Posts Tagged ‘Cities’

Quote note (#119)

This seems right:

Razeen Sally, a visiting associate professor at the Lee Kuan Yew School of Public Policy, wrote this year in Singapore’s Straits Times that: “A global city is where truly global services cluster. Business — in finance, the professions, transport and communications — is done in several languages and currencies, and across several time zones and jurisdictions. Such creations face a unique set of challenges in the early 21st century. Today, there appear to be only five global cities. London and New York are at the top, followed by Hong Kong and Singapore, Asia’s two service hubs. Dubai, the Middle East hub, is the newest and smallest kid on the block. Shanghai has global-city aspirations, but it is held back by China’s economic restrictions — the vestiges of an ex-command economy — and its Leninist political system. Tokyo remains too Japan-centric, a far cry from a global city.”

It’s a striking indication of the extent to which the world order remains structured by the Anglo-Colonial legacy. However one would like to see the world run, this hub-net is an essential clue to the way it is run now.

October 17, 2014admin 24 Comments »

Scrap note (#14)

… Shenzhen fragments (from the world’s tech-comm paradise).

Sucking up to the specter of Sino-Capitalism:


Ironically, my connectivity here is so bad it’s driving me out of my mind, so this is arriving in pieces …

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September 13, 2014admin 12 Comments »

City of Night

This insisted on being stolen. It made itself irresistible by its sheer Amishlessness:


(via Derek Hopper)

Rather than cathedrals, the East Asian cities that enthrall this blog tend to nurture temples to self-cultivation and ultimate cosmic nullity among their LED-skinned hypermodern edifices of capitalist darkness. Yet, despite the difference in religious heritage, the split-time signature is precisely the same. Neoreaction diverges from Paleoreaction insofar as it coincides with the understanding: Tradition is not something one can ever simply hold on to, or to which one can truly return. The Neoreactionary city is a standing time-spiral in process.

August 28, 2014admin 23 Comments »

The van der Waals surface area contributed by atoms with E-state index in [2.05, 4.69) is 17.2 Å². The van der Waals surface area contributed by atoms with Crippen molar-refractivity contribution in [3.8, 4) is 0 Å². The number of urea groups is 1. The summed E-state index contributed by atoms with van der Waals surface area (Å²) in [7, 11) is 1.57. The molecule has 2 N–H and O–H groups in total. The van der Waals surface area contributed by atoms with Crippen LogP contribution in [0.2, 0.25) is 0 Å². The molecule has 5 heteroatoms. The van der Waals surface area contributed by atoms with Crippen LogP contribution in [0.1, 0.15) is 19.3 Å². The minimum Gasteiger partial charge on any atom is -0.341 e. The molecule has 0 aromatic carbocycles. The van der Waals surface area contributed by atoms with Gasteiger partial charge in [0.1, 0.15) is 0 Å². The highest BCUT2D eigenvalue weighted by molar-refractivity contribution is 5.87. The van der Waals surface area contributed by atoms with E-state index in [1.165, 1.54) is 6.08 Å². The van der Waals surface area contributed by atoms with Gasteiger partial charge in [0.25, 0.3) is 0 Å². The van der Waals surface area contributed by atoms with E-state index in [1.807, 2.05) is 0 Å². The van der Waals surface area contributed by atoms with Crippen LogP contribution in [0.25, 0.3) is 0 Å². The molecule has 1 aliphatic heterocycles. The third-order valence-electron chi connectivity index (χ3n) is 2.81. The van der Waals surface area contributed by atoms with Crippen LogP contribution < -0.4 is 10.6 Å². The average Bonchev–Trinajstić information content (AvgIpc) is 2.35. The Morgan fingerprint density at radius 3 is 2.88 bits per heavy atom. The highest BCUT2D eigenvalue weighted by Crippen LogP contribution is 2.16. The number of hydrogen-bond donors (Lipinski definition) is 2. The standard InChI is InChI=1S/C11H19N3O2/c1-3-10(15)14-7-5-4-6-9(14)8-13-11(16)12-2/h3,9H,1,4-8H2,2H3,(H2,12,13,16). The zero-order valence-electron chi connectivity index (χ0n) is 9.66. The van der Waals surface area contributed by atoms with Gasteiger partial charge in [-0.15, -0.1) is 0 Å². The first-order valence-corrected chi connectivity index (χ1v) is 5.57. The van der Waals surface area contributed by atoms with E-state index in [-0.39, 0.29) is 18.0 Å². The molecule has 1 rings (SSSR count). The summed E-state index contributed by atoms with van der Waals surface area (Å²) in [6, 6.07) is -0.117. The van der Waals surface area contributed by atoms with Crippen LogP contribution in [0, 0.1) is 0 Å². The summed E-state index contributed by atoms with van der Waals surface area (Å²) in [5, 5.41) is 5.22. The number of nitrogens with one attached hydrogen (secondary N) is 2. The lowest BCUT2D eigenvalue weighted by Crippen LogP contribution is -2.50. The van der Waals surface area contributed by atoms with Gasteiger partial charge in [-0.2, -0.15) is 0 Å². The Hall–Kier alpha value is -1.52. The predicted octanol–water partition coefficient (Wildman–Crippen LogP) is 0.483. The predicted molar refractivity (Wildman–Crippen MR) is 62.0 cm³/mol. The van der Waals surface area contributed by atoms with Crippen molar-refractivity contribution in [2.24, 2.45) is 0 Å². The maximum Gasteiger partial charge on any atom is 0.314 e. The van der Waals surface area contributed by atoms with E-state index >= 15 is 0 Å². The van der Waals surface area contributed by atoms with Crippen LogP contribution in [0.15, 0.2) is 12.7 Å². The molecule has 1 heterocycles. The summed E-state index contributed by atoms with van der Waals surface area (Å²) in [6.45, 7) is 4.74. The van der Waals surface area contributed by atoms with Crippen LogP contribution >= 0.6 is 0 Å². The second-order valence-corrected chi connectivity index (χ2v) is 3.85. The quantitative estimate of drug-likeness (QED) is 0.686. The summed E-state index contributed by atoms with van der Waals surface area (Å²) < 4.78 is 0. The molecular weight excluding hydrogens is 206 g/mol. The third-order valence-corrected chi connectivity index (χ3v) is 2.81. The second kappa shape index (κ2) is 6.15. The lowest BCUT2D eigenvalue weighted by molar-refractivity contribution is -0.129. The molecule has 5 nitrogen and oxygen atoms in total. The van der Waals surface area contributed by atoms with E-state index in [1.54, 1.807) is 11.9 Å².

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Hong Kong

Latest travel distraction is the world capital of the technocommercialists. Of course, it’s a city that I adore to the edge of brain-stem seizure. Just seeing the Kowloon container port is almost enough to persuade one that the process on this planet is actually going OK.

Naively, I had expected that Mandarin would have made some obvious inroads since the last time I was here (roughly six years ago). No sign of that, though. It’s quite stunning how much English there is here, and the extent to which English remains the default alternative to Cantonese. That has to have important implications in respect to the cultural foundations of Hong Kong autonomy.

Expeditionary inertialization due to exhausted children prevented exploration getting off the ground today. Nothing too adventurous is likely to happen, but I’ll try to record a few sporadic notes here. Hong Kong is an iconic city, with an exceptional intensity of sociopolitical meaning,  so it should be possible to discuss — and even argue about — it.

I’m only here (with family) for a few days, then returning to Shanghai for six weeks of solitary, extremely high-intensity production. After Thursday, if anybody has extravagant demands to make, it’s the time to make them. Whatever is ever going to be possible should be possible soon. Most likely, I’ll learn some crushing lessons about project feasibility, because all my excuses will be gone.

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June 29, 2013admin 57 Comments »
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